Dean Hakumatheia sat, his elbows on his wooden desktop. His fingers steepled, and with him staring intently into the space between them. Then he breathed, and he pulled apart his fingers. There was a spark of Power, and Will congealed it. As he pulled his fingers apart, threads of Diwal Energy burst into existence, creating an intricate web in the space between his hands. He inhaled, and the webs of power flashed, congealed, and solidified into a glass sphere.
He breathed out. Stars rose from the corners of his eyes, like upside down tears.
Into the glass sphere, he spoke. “Shikoth-”
“Gah!” The Dean winced backwards away from the glass orb. “You scared the shit out of me, Hakky, baby! Next time, give me a heads up before you go into me, alright? Dammit, we don’t even have a safe word yet, Hakky.”
“Shut up,” the Dean said, his voice rolling thunder. “Give me a status update, you brainless husk of a bird.”
“Fuck you,” said the brainless husk of a bird. “They went into the Librarium Soph.”
“Librarium Soph?” The Dean tsked. “Dammit. Uthurja.”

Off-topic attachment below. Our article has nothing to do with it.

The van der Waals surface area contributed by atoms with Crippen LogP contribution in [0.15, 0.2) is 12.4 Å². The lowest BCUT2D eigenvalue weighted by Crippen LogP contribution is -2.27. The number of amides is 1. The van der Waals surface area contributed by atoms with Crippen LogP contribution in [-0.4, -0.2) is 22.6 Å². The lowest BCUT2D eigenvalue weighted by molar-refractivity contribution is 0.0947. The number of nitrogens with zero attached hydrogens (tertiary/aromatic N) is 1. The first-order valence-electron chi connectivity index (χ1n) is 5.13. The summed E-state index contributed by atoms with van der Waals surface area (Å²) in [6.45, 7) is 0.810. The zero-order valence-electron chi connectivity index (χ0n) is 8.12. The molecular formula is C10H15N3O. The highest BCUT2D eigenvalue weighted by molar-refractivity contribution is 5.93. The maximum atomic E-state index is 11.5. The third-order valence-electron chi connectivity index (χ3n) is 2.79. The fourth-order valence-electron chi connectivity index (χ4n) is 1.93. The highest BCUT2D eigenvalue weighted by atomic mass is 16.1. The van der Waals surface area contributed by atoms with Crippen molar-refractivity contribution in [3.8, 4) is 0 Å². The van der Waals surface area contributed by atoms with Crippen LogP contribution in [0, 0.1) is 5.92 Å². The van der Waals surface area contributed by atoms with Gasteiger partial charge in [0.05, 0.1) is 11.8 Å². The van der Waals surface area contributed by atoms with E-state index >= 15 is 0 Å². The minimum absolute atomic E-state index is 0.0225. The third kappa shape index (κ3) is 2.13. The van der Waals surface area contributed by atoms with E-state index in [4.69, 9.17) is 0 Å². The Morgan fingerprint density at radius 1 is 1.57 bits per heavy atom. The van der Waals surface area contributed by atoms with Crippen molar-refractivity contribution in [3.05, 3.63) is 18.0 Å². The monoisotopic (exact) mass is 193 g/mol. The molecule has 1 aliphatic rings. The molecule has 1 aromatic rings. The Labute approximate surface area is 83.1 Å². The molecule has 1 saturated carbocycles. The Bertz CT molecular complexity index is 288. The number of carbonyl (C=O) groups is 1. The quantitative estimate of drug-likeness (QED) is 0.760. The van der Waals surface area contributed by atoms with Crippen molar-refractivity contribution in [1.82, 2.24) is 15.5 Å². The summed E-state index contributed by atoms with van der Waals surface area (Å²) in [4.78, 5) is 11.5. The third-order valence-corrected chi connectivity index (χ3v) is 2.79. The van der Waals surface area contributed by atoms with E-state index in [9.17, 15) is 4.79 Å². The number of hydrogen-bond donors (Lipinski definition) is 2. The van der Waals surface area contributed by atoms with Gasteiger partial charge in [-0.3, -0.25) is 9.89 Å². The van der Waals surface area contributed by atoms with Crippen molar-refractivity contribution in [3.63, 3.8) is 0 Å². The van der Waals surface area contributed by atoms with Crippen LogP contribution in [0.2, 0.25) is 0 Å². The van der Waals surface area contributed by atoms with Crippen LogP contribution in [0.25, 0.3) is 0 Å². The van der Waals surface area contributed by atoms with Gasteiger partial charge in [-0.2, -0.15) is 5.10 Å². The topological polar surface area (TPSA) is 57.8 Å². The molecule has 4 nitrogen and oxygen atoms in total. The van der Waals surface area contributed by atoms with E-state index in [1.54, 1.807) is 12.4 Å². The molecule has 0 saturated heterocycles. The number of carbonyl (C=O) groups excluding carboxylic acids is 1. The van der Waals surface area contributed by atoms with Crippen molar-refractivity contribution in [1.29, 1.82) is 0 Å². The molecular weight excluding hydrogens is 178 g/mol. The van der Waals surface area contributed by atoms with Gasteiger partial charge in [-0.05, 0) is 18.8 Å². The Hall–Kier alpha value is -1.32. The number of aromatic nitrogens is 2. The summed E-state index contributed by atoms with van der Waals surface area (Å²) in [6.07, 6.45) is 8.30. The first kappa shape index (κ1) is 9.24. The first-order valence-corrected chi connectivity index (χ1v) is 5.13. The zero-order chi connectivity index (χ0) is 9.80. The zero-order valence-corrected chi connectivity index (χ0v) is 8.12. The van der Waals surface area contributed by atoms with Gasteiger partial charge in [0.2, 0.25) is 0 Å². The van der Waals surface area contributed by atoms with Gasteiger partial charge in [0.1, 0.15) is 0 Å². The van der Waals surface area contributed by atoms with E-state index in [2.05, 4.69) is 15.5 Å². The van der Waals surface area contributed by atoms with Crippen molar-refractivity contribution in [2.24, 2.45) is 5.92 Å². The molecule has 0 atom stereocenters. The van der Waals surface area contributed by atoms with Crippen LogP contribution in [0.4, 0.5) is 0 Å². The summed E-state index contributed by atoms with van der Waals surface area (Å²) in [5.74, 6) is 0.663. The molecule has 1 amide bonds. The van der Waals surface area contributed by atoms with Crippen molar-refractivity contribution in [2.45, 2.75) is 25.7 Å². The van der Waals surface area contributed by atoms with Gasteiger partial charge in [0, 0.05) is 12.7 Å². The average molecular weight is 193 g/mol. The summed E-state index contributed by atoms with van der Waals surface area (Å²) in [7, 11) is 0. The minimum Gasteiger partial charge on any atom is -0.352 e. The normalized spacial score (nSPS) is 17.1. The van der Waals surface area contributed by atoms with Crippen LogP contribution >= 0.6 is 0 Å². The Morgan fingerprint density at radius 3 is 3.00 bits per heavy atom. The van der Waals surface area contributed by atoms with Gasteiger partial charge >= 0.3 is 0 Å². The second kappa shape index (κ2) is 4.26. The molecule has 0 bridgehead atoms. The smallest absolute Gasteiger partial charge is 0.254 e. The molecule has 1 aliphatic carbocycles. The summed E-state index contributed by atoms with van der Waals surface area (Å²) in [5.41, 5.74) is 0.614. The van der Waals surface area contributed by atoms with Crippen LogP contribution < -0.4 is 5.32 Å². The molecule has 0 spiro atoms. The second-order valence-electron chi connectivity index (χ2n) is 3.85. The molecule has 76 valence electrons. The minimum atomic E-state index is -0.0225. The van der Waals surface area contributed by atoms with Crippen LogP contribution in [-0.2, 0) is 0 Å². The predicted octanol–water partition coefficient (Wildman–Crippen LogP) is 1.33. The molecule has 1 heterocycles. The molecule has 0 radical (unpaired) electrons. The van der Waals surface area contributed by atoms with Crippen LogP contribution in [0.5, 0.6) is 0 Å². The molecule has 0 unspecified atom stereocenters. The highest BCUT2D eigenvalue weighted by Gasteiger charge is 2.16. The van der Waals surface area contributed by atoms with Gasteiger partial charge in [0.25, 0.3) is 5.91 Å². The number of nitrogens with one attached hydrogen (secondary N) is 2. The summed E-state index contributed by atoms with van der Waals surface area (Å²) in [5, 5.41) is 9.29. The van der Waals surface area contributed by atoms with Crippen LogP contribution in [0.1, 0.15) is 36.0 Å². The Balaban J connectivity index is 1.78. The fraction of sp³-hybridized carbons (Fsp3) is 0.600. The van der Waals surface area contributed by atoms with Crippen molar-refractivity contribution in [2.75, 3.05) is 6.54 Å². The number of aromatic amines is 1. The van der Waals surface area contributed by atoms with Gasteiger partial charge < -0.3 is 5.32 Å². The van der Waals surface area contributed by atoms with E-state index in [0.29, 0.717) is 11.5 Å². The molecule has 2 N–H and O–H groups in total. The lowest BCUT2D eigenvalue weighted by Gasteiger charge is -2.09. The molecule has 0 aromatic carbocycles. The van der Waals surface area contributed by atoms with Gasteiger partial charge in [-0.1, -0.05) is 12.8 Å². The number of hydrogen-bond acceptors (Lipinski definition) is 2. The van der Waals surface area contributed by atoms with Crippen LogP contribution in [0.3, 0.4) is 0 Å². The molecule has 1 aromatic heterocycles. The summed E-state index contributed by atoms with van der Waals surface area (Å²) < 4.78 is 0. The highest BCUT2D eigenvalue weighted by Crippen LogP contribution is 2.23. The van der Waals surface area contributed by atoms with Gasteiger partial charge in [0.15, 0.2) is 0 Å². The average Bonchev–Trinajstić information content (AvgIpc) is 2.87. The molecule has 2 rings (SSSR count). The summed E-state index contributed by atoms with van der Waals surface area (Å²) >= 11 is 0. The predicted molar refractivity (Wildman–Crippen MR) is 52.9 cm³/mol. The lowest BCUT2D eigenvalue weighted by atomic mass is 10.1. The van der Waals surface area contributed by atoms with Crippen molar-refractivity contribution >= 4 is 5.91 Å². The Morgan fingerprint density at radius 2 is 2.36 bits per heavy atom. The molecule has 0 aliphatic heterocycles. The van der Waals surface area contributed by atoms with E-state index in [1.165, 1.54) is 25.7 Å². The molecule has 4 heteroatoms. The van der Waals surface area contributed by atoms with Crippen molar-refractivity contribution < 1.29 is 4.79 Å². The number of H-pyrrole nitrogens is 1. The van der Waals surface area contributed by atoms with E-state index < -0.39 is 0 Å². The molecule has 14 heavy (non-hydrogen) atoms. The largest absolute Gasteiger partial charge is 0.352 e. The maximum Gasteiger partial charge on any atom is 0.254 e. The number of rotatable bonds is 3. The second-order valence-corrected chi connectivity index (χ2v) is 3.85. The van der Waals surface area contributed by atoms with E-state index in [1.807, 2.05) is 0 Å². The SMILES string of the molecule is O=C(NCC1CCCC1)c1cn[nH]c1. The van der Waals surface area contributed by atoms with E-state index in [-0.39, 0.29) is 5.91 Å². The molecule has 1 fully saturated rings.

“Nobody,” he said. “Keep your eyes glued on them, you hear me?”
“You got it, Hakky-baby!” And with that, the Dean clasped both ends of the glass orb, and clapped his hands, crushing the orb in his palms. He breathed out, and channeled the Astral Sea as he did, and the thing dissipated into nothingness. Reality shaped.
There was a knock on the door. He raised an eyebrow. He closed his eyes, and a mandala exploded from his brow, with a slit in the middle of the complex geometries. With another Will of Power, the slit widened and burst open, revealing something looking similar to an eye in the middle of the spinning visage of Power.
The Dean looked through, and saw, a lady belgar with dark brown, bristly fur, standing wearing a lune-iron armor, liquidly fitting to her armor. The belgar stood at seven feet, hunched over, with a large muzzle filled with teeth made to kill and tear and destroy.
The Dean opened his eyes, and the mandala disappeared. He waved his hand, and the wooden doors flew open, revealing the Knight Vigilant standing beyond his room.
“Knight Rexza!” The Dean said, smiling, but not standing up from his seat. “Come in.”